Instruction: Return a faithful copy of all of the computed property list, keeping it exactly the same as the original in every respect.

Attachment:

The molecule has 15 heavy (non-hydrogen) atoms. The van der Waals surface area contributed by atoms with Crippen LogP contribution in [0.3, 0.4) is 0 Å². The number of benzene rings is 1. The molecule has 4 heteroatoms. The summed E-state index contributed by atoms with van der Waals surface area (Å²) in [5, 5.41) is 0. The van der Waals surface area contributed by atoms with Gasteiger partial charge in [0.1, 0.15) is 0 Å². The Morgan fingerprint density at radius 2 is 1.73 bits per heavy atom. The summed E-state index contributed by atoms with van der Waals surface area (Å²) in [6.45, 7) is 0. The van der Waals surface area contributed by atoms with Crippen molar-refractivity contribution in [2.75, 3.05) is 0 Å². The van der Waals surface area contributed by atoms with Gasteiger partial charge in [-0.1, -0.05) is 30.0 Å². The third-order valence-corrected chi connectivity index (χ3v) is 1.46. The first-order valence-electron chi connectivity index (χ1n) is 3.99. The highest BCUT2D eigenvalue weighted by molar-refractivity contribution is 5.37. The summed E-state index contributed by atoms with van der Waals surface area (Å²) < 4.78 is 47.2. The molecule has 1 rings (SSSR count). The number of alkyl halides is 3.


The molecule has 15 heavy (non-hydrogen) atoms. The van der Waals surface area contributed by atoms with Crippen LogP contribution in [0.3, 0.4) is 0 Å². The number of benzene rings is 1. The molecule has 4 heteroatoms. The summed E-state index contributed by atoms with van der Waals surface area (Å²) in [5, 5.41) is 0. The van der Waals surface area contributed by atoms with Gasteiger partial charge in [0.1, 0.15) is 0 Å². The Morgan fingerprint density at radius 2 is 1.73 bits per heavy atom. The summed E-state index contributed by atoms with van der Waals surface area (Å²) in [6.45, 7) is 0. The van der Waals surface area contributed by atoms with Crippen molar-refractivity contribution in [2.75, 3.05) is 0 Å². The van der Waals surface area contributed by atoms with Gasteiger partial charge in [-0.1, -0.05) is 30.0 Å². The third-order valence-corrected chi connectivity index (χ3v) is 1.46. The first-order valence-electron chi connectivity index (χ1n) is 3.99. The highest BCUT2D eigenvalue weighted by molar-refractivity contribution is 5.37. The summed E-state index contributed by atoms with van der Waals surface area (Å²) < 4.78 is 47.2. The molecule has 1 rings (SSSR count). The number of alkyl halides is 3.